* SRA International announced the sale of its e-mail surveillance unit, Assentor Solutions, to iLumin Software Services, saying it doesn't fit into its core government-contracting business. Terms of the deal, which closed Friday, were not disclosed. Fairfax-based SRA developed software that screens e-mail, including checking for profanity or stock hyping, five years ago. The unit reported $4 million in revenue last year and is profitable, an SRA spokesman said. The company doesn't expect any layoffs among the 18 to 20 employees in the division.

* Savvis Communications, a Herndon company that provides virtual private networks and Internet services, lost $15.8 million (24 cents per share) in the three months ended Sept. 30, compared with a loss of a $81.4 million (89 cents) in the same period of last year. The company's third-quarter revenue fell to $56.7 million from $58.4 million. The company said it raised $22.6 million in equity financing during the quarter and ended the period with $44.1 million in cash and cash equivalents. Shares of Savvis closed unchanged at 33 cents.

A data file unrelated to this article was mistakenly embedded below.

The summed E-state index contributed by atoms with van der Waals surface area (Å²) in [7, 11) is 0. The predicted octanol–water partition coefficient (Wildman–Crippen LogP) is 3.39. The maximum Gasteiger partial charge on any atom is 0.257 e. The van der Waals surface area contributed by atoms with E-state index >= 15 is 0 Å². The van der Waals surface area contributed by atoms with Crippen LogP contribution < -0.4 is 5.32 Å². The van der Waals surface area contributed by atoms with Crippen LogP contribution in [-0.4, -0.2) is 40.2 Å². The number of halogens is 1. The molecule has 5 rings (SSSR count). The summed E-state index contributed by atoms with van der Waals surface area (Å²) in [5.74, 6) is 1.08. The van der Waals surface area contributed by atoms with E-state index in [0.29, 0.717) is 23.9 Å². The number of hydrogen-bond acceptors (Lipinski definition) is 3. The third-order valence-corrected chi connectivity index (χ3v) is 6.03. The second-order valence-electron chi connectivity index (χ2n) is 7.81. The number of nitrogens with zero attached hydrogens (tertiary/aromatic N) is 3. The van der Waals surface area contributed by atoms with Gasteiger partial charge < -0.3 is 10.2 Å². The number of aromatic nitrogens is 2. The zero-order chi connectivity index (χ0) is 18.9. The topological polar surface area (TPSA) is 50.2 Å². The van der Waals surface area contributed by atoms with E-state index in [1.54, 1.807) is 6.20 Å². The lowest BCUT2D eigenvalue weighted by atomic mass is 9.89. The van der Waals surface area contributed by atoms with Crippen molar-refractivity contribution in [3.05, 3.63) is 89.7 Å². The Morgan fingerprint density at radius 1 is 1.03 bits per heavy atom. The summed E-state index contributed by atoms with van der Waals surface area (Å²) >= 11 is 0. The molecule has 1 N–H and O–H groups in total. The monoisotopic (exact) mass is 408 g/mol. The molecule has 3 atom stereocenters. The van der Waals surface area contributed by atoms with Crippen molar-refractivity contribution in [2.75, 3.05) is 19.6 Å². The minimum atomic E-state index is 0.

* Pacel, a Manassas company that provides human resource management services, completed its acquisition of Dallas-based BeneCorp Business Services. Terms of the acquisition, originally announced earlier this month, were not disclosed.

* Optimus, a Silver Spring government contractor, announced that Terence Fong will take over the position of president from founder Eric Adolphe, who will remain chief executive. Fong, formerly an executive with Lockheed Martin, will take control of the day-to-day management of the company.

* OCG Ventures, a Columbia venture capital firm formerly known as Optical Capital Group, named Scott Widham a partner. Widham was the founder and managing general partner of Clayton Capital. Widham plans to split time between Columbia and St. Louis.

* Neuralstem, a Gaithersburg biotechnology firm, said it reached an agreement with In Vitro Technologies of Baltimore that allows the two companies to jointly produce and market neurons derived from human neural stem cells to drug-discovery companies. Under the agreement, Neuralstem will produce and ship the neurons, while In Vitro will market and sell the products.

Compiled from reports by Washington Post staff writers, washingtonpost.com and Dow Jones News Service